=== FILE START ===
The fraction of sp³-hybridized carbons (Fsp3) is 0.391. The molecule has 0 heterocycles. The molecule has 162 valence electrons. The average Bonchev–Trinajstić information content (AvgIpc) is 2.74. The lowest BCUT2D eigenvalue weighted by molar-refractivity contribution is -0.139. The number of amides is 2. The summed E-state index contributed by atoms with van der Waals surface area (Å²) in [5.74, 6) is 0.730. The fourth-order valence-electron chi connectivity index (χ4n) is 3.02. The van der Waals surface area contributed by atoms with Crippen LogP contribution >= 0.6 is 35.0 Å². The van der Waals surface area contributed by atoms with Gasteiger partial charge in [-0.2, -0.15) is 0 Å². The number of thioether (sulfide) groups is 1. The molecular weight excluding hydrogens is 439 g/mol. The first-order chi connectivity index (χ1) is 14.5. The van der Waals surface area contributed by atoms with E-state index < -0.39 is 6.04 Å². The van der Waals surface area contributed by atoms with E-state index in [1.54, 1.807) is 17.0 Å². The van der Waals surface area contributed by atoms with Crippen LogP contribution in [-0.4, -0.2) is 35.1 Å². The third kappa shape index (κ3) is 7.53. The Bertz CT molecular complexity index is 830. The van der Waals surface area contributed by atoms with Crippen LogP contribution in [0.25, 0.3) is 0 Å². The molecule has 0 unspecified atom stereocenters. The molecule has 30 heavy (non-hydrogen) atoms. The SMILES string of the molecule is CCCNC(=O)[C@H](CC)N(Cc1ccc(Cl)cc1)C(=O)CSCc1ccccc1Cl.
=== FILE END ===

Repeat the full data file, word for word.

The fraction of sp³-hybridized carbons (Fsp3) is 0.391. The molecule has 0 heterocycles. The molecule has 162 valence electrons. The average Bonchev–Trinajstić information content (AvgIpc) is 2.74. The lowest BCUT2D eigenvalue weighted by molar-refractivity contribution is -0.139. The number of amides is 2. The summed E-state index contributed by atoms with van der Waals surface area (Å²) in [5.74, 6) is 0.730. The fourth-order valence-electron chi connectivity index (χ4n) is 3.02. The van der Waals surface area contributed by atoms with Crippen LogP contribution >= 0.6 is 35.0 Å². The van der Waals surface area contributed by atoms with Gasteiger partial charge in [-0.2, -0.15) is 0 Å². The number of thioether (sulfide) groups is 1. The molecular weight excluding hydrogens is 439 g/mol. The first-order chi connectivity index (χ1) is 14.5. The van der Waals surface area contributed by atoms with E-state index < -0.39 is 6.04 Å². The van der Waals surface area contributed by atoms with E-state index in [1.54, 1.807) is 17.0 Å². The van der Waals surface area contributed by atoms with Crippen LogP contribution in [-0.4, -0.2) is 35.1 Å². The third kappa shape index (κ3) is 7.53. The Bertz CT molecular complexity index is 830. The van der Waals surface area contributed by atoms with Crippen LogP contribution in [0.25, 0.3) is 0 Å². The molecule has 0 unspecified atom stereocenters. The molecule has 30 heavy (non-hydrogen) atoms. The SMILES string of the molecule is CCCNC(=O)[C@H](CC)N(Cc1ccc(Cl)cc1)C(=O)CSCc1ccccc1Cl.